If I was talking to you one hundred years ago in this place, and I was on the speaking circuit, I would be like most public speakers of the time in the late 1890s, very optimistic about the future of democracy, politics, the world. And that is because three words were not in general usage at the time. In fact, I don’t think these three words existed in any dictionary at the time. They are totalitarianism, fascism, and inflation. In other words, we may not even have names yet for the evils and the troubles that may confront us in the twenty-first century. And these three words basically came about because of the way populist politics chain-reacted with the industrial revolution to create the real cataclysms of the twentieth century.

Therefore, I think that the real question we all have to ask ourselves is, because, in the twentieth century, democratization throughout Europe and the culmination of the industrial revolution led indirectly to Nazism and to Fascism, how does democratization throughout the world now chain-react with the post-industrial revolution? What kind of new disease variance will that lead to? What kind of troubles will that lead to, what kind of opportunities? Because I am very worried about the future of populist politics, I don’t think democracy is necessarily good. I repeat that I don’t think democracy is necessarily good. I think democracy, like technology, is value neutral. It all depends on the circumstances in which it is applied. It is a magnifier of both good and evil. Hitler and Mussolini both came to power in democratic circumstances.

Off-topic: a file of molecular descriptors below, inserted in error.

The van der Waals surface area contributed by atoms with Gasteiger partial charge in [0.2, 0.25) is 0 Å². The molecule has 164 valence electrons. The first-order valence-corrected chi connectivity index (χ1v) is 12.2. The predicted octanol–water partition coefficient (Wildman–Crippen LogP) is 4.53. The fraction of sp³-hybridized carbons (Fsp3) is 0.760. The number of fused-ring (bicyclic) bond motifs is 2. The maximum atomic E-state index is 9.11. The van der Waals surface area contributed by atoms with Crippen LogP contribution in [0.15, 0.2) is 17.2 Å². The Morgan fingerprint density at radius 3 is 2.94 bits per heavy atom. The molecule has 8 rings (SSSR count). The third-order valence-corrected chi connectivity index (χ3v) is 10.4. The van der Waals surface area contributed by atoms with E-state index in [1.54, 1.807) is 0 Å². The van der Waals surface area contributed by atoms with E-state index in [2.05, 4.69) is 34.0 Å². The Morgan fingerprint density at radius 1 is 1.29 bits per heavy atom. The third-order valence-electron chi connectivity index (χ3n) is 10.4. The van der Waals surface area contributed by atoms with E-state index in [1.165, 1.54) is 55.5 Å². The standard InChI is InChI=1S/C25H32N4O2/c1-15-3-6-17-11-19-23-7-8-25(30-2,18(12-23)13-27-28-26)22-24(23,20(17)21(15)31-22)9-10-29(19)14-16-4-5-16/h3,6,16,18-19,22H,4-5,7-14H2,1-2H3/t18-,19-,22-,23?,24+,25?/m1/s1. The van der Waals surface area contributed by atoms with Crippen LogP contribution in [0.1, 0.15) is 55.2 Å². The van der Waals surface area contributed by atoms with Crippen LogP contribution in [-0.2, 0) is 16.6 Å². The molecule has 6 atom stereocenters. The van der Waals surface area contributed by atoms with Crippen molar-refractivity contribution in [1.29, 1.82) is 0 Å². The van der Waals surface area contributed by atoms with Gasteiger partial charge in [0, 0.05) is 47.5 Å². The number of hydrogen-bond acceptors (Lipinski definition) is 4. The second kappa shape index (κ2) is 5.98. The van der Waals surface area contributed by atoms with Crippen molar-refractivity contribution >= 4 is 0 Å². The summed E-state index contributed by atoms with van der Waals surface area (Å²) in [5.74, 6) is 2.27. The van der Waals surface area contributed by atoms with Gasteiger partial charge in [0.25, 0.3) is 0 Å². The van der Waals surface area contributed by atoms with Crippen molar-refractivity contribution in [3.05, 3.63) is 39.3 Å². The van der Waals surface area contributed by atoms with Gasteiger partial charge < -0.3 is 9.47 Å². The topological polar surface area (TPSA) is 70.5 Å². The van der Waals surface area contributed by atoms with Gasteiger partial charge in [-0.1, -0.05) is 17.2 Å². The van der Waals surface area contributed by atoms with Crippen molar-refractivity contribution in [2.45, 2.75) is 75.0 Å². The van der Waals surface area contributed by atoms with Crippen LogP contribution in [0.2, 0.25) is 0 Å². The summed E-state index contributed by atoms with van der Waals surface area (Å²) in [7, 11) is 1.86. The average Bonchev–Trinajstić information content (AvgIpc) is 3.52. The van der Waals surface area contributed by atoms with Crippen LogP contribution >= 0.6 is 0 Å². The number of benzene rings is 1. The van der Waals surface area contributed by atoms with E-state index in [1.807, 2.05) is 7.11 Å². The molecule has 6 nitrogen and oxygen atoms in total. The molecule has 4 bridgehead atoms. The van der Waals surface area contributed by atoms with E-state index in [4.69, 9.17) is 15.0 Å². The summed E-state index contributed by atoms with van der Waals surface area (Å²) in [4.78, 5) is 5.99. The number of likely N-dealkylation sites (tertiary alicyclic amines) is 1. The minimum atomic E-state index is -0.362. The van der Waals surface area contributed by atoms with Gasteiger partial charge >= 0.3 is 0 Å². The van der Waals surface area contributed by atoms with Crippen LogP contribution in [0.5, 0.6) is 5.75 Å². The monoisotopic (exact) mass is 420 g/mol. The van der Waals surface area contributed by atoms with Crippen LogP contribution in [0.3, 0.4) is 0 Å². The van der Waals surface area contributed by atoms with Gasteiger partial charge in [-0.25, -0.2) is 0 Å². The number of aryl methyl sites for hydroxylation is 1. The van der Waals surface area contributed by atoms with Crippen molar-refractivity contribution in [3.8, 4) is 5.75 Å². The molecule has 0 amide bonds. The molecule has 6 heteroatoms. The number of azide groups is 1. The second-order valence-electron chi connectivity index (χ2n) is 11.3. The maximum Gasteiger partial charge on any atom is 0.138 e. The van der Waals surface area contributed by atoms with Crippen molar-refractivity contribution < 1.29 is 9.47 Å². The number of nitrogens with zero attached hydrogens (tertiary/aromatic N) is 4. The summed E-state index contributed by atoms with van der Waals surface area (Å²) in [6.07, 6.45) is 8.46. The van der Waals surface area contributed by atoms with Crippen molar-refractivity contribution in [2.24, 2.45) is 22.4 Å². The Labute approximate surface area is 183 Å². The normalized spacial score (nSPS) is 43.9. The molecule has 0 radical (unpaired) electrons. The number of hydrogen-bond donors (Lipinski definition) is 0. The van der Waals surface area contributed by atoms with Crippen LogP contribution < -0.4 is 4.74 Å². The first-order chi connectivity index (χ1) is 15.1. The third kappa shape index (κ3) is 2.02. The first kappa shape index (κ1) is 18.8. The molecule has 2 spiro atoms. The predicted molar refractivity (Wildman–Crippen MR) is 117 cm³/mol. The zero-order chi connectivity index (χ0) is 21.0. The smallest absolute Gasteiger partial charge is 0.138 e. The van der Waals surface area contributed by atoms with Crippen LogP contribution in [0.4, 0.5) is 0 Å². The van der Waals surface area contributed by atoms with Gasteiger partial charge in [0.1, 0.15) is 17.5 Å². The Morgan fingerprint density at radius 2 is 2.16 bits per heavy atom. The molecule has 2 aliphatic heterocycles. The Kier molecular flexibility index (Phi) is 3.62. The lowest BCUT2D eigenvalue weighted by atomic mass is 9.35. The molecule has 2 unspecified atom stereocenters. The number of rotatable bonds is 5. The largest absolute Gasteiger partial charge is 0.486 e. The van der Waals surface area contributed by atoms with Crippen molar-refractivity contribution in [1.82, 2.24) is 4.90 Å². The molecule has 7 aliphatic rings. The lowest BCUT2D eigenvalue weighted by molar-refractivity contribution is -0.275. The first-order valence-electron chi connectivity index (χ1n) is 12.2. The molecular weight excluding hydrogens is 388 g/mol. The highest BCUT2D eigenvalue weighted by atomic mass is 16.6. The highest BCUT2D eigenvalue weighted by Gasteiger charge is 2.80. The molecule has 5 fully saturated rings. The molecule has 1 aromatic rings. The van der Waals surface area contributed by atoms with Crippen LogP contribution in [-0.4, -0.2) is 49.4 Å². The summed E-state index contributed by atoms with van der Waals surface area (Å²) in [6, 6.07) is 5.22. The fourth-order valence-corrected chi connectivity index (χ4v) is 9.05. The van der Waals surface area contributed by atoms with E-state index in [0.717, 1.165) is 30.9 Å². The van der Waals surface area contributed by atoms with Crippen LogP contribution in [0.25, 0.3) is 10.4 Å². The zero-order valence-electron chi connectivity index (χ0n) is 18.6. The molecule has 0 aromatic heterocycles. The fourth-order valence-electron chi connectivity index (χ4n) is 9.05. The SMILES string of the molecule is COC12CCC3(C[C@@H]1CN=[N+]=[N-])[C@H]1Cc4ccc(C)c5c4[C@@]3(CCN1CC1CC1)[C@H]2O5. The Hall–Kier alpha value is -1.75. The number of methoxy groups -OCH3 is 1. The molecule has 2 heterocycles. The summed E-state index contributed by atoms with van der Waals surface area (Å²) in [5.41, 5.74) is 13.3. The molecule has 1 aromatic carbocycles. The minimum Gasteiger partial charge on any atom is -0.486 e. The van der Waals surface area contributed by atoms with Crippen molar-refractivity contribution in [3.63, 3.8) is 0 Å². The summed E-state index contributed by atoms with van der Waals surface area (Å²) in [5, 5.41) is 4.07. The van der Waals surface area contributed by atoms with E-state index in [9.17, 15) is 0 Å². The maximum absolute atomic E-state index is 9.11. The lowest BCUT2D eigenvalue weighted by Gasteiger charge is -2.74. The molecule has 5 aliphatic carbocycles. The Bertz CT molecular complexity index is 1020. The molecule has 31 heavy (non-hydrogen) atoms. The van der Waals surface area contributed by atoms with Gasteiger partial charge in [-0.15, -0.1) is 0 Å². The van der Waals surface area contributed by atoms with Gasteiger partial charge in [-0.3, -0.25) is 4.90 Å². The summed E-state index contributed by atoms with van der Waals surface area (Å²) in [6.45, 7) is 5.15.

Colorado College’s 125th Anniversary Symposium, Cultures in the 21st Century: conflicts and Convergences Delivered at Colorado College on February 6, 1999 by Robert Kaplan